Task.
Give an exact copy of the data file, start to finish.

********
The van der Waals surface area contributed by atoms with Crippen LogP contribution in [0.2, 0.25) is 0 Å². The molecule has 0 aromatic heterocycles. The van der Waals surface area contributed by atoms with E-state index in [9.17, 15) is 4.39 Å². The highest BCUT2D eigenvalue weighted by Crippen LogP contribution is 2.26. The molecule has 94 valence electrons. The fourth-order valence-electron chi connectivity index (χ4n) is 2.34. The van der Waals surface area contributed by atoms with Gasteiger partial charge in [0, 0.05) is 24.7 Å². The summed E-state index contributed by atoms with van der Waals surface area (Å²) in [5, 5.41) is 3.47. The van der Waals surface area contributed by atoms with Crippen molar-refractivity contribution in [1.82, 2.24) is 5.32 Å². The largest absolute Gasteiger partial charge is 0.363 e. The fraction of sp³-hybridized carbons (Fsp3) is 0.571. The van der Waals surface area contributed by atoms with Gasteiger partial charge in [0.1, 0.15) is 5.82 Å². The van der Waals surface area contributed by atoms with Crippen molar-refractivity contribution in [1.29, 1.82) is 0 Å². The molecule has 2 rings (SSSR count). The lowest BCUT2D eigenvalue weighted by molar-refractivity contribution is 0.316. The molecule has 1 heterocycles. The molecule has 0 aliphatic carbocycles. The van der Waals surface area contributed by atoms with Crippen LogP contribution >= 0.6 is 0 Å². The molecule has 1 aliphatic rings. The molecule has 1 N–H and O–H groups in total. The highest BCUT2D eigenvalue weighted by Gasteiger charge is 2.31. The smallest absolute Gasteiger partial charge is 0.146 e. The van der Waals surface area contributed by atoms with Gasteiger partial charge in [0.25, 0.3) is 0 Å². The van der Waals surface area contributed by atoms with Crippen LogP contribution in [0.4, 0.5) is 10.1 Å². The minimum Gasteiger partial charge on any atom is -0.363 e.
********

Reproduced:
The van der Waals surface area contributed by atoms with Crippen LogP contribution in [0.2, 0.25) is 0 Å². The molecule has 0 aromatic heterocycles. The van der Waals surface area contributed by atoms with E-state index in [9.17, 15) is 4.39 Å². The highest BCUT2D eigenvalue weighted by Crippen LogP contribution is 2.26. The molecule has 94 valence electrons. The fourth-order valence-electron chi connectivity index (χ4n) is 2.34. The van der Waals surface area contributed by atoms with Gasteiger partial charge in [0, 0.05) is 24.7 Å². The summed E-state index contributed by atoms with van der Waals surface area (Å²) in [5, 5.41) is 3.47. The van der Waals surface area contributed by atoms with Crippen molar-refractivity contribution in [1.82, 2.24) is 5.32 Å². The largest absolute Gasteiger partial charge is 0.363 e. The fraction of sp³-hybridized carbons (Fsp3) is 0.571. The van der Waals surface area contributed by atoms with Gasteiger partial charge in [0.1, 0.15) is 5.82 Å². The van der Waals surface area contributed by atoms with Crippen molar-refractivity contribution in [1.29, 1.82) is 0 Å². The molecule has 2 rings (SSSR count). The lowest BCUT2D eigenvalue weighted by molar-refractivity contribution is 0.316. The molecule has 1 heterocycles. The molecule has 0 aliphatic carbocycles. The van der Waals surface area contributed by atoms with Crippen LogP contribution >= 0.6 is 0 Å². The molecule has 1 aliphatic rings. The molecule has 1 N–H and O–H groups in total. The highest BCUT2D eigenvalue weighted by Gasteiger charge is 2.31. The smallest absolute Gasteiger partial charge is 0.146 e. The van der Waals surface area contributed by atoms with Gasteiger partial charge in [0.25, 0.3) is 0 Å². The van der Waals surface area contributed by atoms with Crippen LogP contribution in [0.4, 0.5) is 10.1 Å². The minimum Gasteiger partial charge on any atom is -0.363 e.